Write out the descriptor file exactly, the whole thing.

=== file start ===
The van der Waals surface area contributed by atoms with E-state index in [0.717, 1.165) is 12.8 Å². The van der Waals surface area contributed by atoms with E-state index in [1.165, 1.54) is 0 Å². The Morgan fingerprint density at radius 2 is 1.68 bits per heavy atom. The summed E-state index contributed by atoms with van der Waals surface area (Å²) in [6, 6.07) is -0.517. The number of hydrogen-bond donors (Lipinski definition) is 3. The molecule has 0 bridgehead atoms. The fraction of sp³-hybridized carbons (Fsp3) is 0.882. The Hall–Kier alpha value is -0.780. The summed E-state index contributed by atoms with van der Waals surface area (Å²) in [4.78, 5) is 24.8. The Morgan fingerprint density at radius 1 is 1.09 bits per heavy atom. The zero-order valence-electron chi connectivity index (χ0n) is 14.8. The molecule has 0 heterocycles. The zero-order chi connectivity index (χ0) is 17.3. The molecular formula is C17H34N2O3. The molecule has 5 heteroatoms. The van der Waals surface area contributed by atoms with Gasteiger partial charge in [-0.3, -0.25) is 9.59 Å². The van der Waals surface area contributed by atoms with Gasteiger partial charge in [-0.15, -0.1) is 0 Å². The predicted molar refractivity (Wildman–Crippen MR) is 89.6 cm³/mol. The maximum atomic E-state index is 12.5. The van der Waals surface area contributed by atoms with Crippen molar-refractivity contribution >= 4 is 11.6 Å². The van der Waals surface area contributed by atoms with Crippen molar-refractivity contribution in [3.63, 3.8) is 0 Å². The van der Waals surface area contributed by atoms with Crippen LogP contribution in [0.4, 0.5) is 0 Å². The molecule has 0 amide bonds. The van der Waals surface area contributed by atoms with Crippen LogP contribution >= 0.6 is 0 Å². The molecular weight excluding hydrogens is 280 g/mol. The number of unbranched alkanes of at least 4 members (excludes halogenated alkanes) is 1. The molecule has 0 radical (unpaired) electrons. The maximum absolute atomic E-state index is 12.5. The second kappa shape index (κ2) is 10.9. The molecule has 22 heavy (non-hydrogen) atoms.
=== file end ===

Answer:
The van der Waals surface area contributed by atoms with E-state index in [0.717, 1.165) is 12.8 Å². The van der Waals surface area contributed by atoms with E-state index in [1.165, 1.54) is 0 Å². The Morgan fingerprint density at radius 2 is 1.68 bits per heavy atom. The summed E-state index contributed by atoms with van der Waals surface area (Å²) in [6, 6.07) is -0.517. The number of hydrogen-bond donors (Lipinski definition) is 3. The molecule has 0 bridgehead atoms. The fraction of sp³-hybridized carbons (Fsp3) is 0.882. The Hall–Kier alpha value is -0.780. The summed E-state index contributed by atoms with van der Waals surface area (Å²) in [4.78, 5) is 24.8. The Morgan fingerprint density at radius 1 is 1.09 bits per heavy atom. The zero-order valence-electron chi connectivity index (χ0n) is 14.8. The molecule has 0 heterocycles. The zero-order chi connectivity index (χ0) is 17.3. The molecular formula is C17H34N2O3. The molecule has 5 heteroatoms. The van der Waals surface area contributed by atoms with Gasteiger partial charge in [-0.3, -0.25) is 9.59 Å². The van der Waals surface area contributed by atoms with Gasteiger partial charge in [-0.15, -0.1) is 0 Å². The predicted molar refractivity (Wildman–Crippen MR) is 89.6 cm³/mol. The maximum atomic E-state index is 12.5. The van der Waals surface area contributed by atoms with Crippen molar-refractivity contribution >= 4 is 11.6 Å². The van der Waals surface area contributed by atoms with Crippen molar-refractivity contribution in [3.63, 3.8) is 0 Å². The van der Waals surface area contributed by atoms with Crippen LogP contribution in [0.4, 0.5) is 0 Å². The molecule has 0 amide bonds. The van der Waals surface area contributed by atoms with Crippen LogP contribution >= 0.6 is 0 Å². The molecular weight excluding hydrogens is 280 g/mol. The number of unbranched alkanes of at least 4 members (excludes halogenated alkanes) is 1. The molecule has 0 radical (unpaired) electrons. The maximum absolute atomic E-state index is 12.5. The second kappa shape index (κ2) is 10.9. The molecule has 22 heavy (non-hydrogen) atoms.